Taking Flight: Clarissa Goenawan

by Zara Zhuang
Portrait by Chino Sardea
07 Aug 2019

We get into the minds of one of Singapore's acclaimed writers who shares her thoughts on how far the local community has come and where the scene is headed.

Clarissa Goenwan's debut novel, Rainbirds, won the 2015 Bath Novel Award. Now working on her second novel, it is slated for publication next year – a literary mystery with elements of magical realism set in Japan.

Where do you feel Singapore's literature scene is right now, and where is it headed?
Singapore literature has been around for a very long time. However, in recent years, the local literary scene is gaining more and more attention. We’re lucky to have indie publishers and art organizations that are open to new ideas. As for the local writers, I’ve seen a lot of exciting voices to watch for. The wave is definitely there, but it’s still up to all of us, whether we can ride and sustain it.

What are your hopes and fears with regard to writers, the content they produce, and the publishing industry?
Censorship has always been an issue that weighed on my mind, especially as my writing often deals with difficult topics. I often find it challenging to balance between writing truthfully and not offending others. Of course, freedom of speech is not freedom from consequences.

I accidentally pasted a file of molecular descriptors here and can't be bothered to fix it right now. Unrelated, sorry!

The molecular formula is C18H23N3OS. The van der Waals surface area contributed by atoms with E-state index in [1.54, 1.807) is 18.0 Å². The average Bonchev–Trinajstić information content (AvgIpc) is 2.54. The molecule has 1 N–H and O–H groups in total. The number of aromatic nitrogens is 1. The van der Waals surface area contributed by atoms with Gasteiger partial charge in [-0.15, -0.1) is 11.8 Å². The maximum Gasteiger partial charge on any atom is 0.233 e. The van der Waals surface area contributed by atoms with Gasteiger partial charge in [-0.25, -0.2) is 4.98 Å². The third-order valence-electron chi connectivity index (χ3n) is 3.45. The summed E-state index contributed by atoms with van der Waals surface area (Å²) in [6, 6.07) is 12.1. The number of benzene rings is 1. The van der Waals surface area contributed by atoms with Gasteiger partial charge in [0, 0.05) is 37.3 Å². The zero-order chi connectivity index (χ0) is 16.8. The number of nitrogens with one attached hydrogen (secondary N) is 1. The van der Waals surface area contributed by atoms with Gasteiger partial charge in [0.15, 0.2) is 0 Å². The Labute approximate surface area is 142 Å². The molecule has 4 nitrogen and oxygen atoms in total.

What are your thoughts on the impact that digital publishing and audiobooks may have on what you do?
Ebooks and audiobooks have many advantages—they’re portable and convenient. As an author, I think they provide a great way to reach a wider audience. But as a reader, I still prefer the good old paperback. There’s a certain romance in holding a physical book you can’t replicate using a digital device. At least, not yet!

"Rainbirds" by Clarissa Goenawan.

To you, what role or purpose does literature perform?
My answer probably will change as I enter different phases of life. But at this moment, it’s an escape.

What do you feel people are seeking when they read books, and especially books by Singapore authors?
I think most—if not all—readers are looking for the same thing. A good book. But each of us has a different definition of what makes a good book.

To you, what are the criteria for a good book or story?
Echoing my previous answer, it’s difficult to define a good book (or story) because each of us has different preferences. Reading taste is very personal. But if you ask for my personal opinion, a good book to me is the one that touches my heart. It can be anything—a heart-breaking scene, a beautiful description of a garden after the rain, or even a single sentence that grabs me and never lets go.

Why are you motivated to do what you do?
I have a one-word answer for this—passion.